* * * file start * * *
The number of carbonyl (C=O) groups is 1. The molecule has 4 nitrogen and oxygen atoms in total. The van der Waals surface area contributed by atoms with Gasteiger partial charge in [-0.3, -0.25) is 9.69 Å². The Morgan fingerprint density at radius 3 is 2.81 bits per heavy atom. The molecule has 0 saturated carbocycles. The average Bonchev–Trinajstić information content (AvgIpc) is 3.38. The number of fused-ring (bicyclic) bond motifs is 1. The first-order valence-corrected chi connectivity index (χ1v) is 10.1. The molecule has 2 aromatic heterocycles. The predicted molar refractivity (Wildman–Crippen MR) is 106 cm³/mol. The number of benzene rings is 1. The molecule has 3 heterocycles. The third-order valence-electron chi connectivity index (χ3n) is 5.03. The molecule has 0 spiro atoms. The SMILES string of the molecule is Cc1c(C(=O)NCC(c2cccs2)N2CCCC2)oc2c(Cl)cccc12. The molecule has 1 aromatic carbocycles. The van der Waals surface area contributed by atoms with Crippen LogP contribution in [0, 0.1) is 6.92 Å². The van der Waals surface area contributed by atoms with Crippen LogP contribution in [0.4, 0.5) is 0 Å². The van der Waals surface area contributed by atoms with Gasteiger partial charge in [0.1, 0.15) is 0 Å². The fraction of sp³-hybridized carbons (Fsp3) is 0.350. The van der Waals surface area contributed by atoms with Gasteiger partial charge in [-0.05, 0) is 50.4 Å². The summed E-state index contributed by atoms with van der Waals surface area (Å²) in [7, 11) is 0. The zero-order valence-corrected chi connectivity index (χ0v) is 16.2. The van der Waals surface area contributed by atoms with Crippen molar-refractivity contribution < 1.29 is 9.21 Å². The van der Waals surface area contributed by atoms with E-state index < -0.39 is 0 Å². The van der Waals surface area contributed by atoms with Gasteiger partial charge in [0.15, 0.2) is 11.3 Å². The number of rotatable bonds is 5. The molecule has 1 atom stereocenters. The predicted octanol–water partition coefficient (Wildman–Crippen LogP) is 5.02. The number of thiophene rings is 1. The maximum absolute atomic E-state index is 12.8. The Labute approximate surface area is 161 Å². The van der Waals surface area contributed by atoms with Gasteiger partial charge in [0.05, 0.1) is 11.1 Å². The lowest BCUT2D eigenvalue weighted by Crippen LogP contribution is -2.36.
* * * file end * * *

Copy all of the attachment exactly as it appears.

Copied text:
The number of carbonyl (C=O) groups is 1. The molecule has 4 nitrogen and oxygen atoms in total. The van der Waals surface area contributed by atoms with Gasteiger partial charge in [-0.3, -0.25) is 9.69 Å². The Morgan fingerprint density at radius 3 is 2.81 bits per heavy atom. The molecule has 0 saturated carbocycles. The average Bonchev–Trinajstić information content (AvgIpc) is 3.38. The number of fused-ring (bicyclic) bond motifs is 1. The first-order valence-corrected chi connectivity index (χ1v) is 10.1. The molecule has 2 aromatic heterocycles. The predicted molar refractivity (Wildman–Crippen MR) is 106 cm³/mol. The number of benzene rings is 1. The molecule has 3 heterocycles. The third-order valence-electron chi connectivity index (χ3n) is 5.03. The molecule has 0 spiro atoms. The SMILES string of the molecule is Cc1c(C(=O)NCC(c2cccs2)N2CCCC2)oc2c(Cl)cccc12. The molecule has 1 aromatic carbocycles. The van der Waals surface area contributed by atoms with Crippen LogP contribution in [0, 0.1) is 6.92 Å². The van der Waals surface area contributed by atoms with Crippen LogP contribution in [0.4, 0.5) is 0 Å². The van der Waals surface area contributed by atoms with Gasteiger partial charge in [0.1, 0.15) is 0 Å². The fraction of sp³-hybridized carbons (Fsp3) is 0.350. The van der Waals surface area contributed by atoms with Gasteiger partial charge in [-0.05, 0) is 50.4 Å². The summed E-state index contributed by atoms with van der Waals surface area (Å²) in [7, 11) is 0. The zero-order valence-corrected chi connectivity index (χ0v) is 16.2. The van der Waals surface area contributed by atoms with Crippen molar-refractivity contribution < 1.29 is 9.21 Å². The van der Waals surface area contributed by atoms with E-state index < -0.39 is 0 Å². The van der Waals surface area contributed by atoms with Gasteiger partial charge in [0.15, 0.2) is 11.3 Å². The number of rotatable bonds is 5. The molecule has 1 atom stereocenters. The predicted octanol–water partition coefficient (Wildman–Crippen LogP) is 5.02. The number of thiophene rings is 1. The maximum absolute atomic E-state index is 12.8. The Labute approximate surface area is 161 Å². The van der Waals surface area contributed by atoms with Gasteiger partial charge in [0.05, 0.1) is 11.1 Å². The lowest BCUT2D eigenvalue weighted by Crippen LogP contribution is -2.36.